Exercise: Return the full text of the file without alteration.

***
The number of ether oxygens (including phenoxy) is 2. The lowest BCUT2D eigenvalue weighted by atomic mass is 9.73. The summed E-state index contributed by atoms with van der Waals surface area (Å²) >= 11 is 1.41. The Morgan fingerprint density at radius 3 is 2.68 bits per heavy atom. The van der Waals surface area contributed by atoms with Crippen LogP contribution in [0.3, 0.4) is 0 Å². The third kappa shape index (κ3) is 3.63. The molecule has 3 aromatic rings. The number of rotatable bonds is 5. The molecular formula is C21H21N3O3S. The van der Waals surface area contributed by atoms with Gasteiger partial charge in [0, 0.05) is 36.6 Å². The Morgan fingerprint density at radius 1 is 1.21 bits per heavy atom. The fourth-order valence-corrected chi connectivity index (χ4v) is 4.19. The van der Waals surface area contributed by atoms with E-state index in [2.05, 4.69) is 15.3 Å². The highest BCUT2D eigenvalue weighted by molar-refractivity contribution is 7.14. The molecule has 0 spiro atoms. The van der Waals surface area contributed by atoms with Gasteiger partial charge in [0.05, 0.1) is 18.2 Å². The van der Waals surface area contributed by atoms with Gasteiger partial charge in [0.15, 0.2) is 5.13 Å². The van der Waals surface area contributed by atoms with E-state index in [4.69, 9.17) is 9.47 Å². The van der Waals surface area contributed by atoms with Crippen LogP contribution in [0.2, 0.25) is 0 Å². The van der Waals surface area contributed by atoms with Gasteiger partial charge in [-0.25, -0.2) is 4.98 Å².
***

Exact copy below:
The number of ether oxygens (including phenoxy) is 2. The lowest BCUT2D eigenvalue weighted by atomic mass is 9.73. The summed E-state index contributed by atoms with van der Waals surface area (Å²) >= 11 is 1.41. The Morgan fingerprint density at radius 3 is 2.68 bits per heavy atom. The van der Waals surface area contributed by atoms with Crippen LogP contribution in [0.3, 0.4) is 0 Å². The third kappa shape index (κ3) is 3.63. The molecule has 3 aromatic rings. The number of rotatable bonds is 5. The molecular formula is C21H21N3O3S. The van der Waals surface area contributed by atoms with Gasteiger partial charge in [0, 0.05) is 36.6 Å². The Morgan fingerprint density at radius 1 is 1.21 bits per heavy atom. The fourth-order valence-corrected chi connectivity index (χ4v) is 4.19. The van der Waals surface area contributed by atoms with E-state index in [2.05, 4.69) is 15.3 Å². The highest BCUT2D eigenvalue weighted by molar-refractivity contribution is 7.14. The molecule has 0 spiro atoms. The van der Waals surface area contributed by atoms with Gasteiger partial charge in [0.05, 0.1) is 18.2 Å². The van der Waals surface area contributed by atoms with Gasteiger partial charge in [0.15, 0.2) is 5.13 Å². The van der Waals surface area contributed by atoms with E-state index in [4.69, 9.17) is 9.47 Å². The van der Waals surface area contributed by atoms with Crippen LogP contribution in [0.2, 0.25) is 0 Å². The van der Waals surface area contributed by atoms with Gasteiger partial charge in [-0.25, -0.2) is 4.98 Å².